Traveling independently takes work. Booking hotels, researching future destinations, and even deciding where to eat three times a day can wear you down. Knowing that India presents extra challenges, we have taken the plunge and signed up for a guided tour. Sure, we have done short excursions, like diving the Great Barrier Reef in Australia and touring the caves of Gulung Mulu in Borneo. This time around, we’re putting ourselves in someone else’s hands for a full 15 days, and we want all of our needs taken care of. No more Internet searches for where to stay. Ta-ta to tuk-tuk drivers and all their hassles. We are ready to be told what time to meet and where to eat.

We signed up for Intrepid Tours’ Delhi to Kathmandu trip. Moving quicker than we normally would, it covers many north Indian highlights, a border crossing, and wild animals in Nepal. Our itinerary takes us from New Delhi to Agra, Orchha, the Ganges River, Varanasi, Lumbini, Chitwan and Kathmandu. India seems like the perfect country to let someone else handle all the logistics.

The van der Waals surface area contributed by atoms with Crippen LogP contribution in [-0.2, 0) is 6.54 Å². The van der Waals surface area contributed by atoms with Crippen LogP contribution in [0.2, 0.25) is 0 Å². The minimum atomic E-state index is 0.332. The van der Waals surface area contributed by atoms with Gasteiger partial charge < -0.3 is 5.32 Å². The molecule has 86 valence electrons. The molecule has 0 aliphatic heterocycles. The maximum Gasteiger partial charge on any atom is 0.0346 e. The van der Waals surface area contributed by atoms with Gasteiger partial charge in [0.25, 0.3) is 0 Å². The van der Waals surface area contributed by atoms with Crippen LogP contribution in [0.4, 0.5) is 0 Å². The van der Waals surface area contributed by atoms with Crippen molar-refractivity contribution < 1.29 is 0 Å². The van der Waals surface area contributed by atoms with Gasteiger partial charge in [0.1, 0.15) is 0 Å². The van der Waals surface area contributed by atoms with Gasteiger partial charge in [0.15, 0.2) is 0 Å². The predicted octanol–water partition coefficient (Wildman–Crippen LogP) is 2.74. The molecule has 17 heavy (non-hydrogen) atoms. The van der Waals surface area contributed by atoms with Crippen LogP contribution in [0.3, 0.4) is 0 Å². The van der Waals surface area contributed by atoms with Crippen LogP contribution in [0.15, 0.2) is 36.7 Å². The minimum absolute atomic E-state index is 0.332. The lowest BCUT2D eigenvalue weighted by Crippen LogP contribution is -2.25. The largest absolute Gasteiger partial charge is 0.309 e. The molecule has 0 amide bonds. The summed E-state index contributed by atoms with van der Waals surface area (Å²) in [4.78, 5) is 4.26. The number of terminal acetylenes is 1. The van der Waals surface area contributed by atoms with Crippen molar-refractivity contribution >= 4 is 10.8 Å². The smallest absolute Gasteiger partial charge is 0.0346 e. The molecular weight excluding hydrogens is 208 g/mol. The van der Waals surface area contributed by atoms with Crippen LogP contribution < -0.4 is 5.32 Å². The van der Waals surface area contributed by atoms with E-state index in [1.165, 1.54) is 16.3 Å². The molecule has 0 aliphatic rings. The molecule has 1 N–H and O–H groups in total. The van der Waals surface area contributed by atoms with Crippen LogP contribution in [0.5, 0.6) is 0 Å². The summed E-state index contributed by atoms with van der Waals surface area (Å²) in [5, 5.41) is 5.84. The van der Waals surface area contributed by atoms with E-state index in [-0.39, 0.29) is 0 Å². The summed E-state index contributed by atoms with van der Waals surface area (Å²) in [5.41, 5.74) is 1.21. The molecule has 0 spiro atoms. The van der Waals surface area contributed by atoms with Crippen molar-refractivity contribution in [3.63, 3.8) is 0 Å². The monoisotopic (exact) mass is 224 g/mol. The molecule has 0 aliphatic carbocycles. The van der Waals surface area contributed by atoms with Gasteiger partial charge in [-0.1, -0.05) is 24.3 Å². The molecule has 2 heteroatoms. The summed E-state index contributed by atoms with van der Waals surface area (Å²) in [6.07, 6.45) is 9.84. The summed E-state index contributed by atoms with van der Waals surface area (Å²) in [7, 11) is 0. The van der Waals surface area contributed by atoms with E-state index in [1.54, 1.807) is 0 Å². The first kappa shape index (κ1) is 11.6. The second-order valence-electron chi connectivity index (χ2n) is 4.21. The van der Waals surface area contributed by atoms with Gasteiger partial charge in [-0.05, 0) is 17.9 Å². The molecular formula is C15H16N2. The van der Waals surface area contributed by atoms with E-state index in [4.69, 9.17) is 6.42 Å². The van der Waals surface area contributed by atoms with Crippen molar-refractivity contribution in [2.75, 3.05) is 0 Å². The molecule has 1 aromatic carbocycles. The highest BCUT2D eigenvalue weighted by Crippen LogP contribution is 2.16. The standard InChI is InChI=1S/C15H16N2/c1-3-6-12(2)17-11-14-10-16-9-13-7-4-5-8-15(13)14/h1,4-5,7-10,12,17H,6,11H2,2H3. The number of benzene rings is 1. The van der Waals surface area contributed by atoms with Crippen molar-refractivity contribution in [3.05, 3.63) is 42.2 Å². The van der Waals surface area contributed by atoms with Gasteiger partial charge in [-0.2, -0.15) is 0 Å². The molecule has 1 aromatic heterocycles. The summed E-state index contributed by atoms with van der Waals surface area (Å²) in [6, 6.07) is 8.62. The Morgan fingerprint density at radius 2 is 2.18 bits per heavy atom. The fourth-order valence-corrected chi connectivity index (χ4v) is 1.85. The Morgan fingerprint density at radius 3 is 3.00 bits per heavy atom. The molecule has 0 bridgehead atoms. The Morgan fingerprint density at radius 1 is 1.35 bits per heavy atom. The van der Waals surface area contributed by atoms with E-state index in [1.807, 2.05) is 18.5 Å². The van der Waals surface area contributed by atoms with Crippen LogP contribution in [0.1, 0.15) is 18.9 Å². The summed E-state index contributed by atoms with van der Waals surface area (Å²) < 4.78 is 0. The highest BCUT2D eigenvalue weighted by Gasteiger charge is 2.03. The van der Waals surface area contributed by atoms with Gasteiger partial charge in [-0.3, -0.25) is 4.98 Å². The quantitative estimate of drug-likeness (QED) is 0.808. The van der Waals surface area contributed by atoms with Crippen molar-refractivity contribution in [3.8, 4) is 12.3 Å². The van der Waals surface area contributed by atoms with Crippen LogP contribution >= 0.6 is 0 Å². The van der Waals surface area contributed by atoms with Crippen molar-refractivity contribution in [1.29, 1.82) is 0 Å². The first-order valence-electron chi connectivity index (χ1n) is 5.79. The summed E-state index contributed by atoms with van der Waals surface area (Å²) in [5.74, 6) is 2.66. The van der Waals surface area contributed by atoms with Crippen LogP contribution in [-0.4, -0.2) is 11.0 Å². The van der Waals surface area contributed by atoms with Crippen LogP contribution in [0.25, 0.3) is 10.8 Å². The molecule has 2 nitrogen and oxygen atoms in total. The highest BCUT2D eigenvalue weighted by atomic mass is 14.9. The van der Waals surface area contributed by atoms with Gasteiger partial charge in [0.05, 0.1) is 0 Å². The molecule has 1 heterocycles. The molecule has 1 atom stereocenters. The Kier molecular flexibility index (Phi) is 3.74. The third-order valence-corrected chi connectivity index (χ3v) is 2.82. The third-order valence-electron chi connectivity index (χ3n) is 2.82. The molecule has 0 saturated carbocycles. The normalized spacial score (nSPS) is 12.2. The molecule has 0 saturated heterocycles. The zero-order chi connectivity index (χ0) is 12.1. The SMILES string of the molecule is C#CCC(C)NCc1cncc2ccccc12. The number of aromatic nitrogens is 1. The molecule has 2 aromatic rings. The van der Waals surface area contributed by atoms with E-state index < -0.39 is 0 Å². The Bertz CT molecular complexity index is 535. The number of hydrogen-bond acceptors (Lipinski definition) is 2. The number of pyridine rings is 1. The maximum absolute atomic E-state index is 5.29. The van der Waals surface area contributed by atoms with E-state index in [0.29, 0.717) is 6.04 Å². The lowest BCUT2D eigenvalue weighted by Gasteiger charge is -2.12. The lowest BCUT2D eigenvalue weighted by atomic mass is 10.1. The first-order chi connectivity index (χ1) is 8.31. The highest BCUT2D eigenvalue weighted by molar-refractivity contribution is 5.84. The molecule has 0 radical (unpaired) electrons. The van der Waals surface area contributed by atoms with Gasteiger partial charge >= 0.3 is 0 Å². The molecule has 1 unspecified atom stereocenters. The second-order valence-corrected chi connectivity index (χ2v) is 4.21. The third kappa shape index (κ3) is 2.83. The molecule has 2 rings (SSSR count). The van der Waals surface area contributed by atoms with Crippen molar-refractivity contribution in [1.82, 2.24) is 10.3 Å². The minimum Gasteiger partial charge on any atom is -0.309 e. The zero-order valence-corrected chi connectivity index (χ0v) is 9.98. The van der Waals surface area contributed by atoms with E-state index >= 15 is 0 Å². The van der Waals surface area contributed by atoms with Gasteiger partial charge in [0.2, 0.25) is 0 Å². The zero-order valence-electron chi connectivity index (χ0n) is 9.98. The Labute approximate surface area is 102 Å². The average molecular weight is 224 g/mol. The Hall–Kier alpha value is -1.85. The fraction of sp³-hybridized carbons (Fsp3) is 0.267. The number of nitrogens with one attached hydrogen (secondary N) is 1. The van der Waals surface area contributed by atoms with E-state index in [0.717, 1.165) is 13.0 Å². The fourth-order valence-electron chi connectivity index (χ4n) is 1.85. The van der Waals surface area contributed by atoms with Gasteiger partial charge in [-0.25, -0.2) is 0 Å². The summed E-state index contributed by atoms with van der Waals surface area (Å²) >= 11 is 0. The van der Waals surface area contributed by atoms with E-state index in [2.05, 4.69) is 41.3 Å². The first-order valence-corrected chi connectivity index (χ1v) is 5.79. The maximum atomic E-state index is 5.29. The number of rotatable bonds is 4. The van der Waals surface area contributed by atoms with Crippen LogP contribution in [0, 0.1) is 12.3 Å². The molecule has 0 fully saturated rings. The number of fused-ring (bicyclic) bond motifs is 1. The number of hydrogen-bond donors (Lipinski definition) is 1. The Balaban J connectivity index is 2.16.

With Ken struggling to get a taxi in Mumbai and Karen befuddled by booking a train ticket online, it’s time to don the tourist lanyard and follow the guide holding an umbrella in the air. Okay, we don’t think Intrepid is quite like that. However, we are so looking forward to shutting off our brains and going with the flow.

On day one, we met our fellow travelers at the hotel in Delhi. Our group of 12 hails from the UK, Germany, New Zealand, and India, with us being the only Americans. Our guide, Navin (an Indian with Nepali roots), explained the logistics, and then we were off… via a scruffy local bus.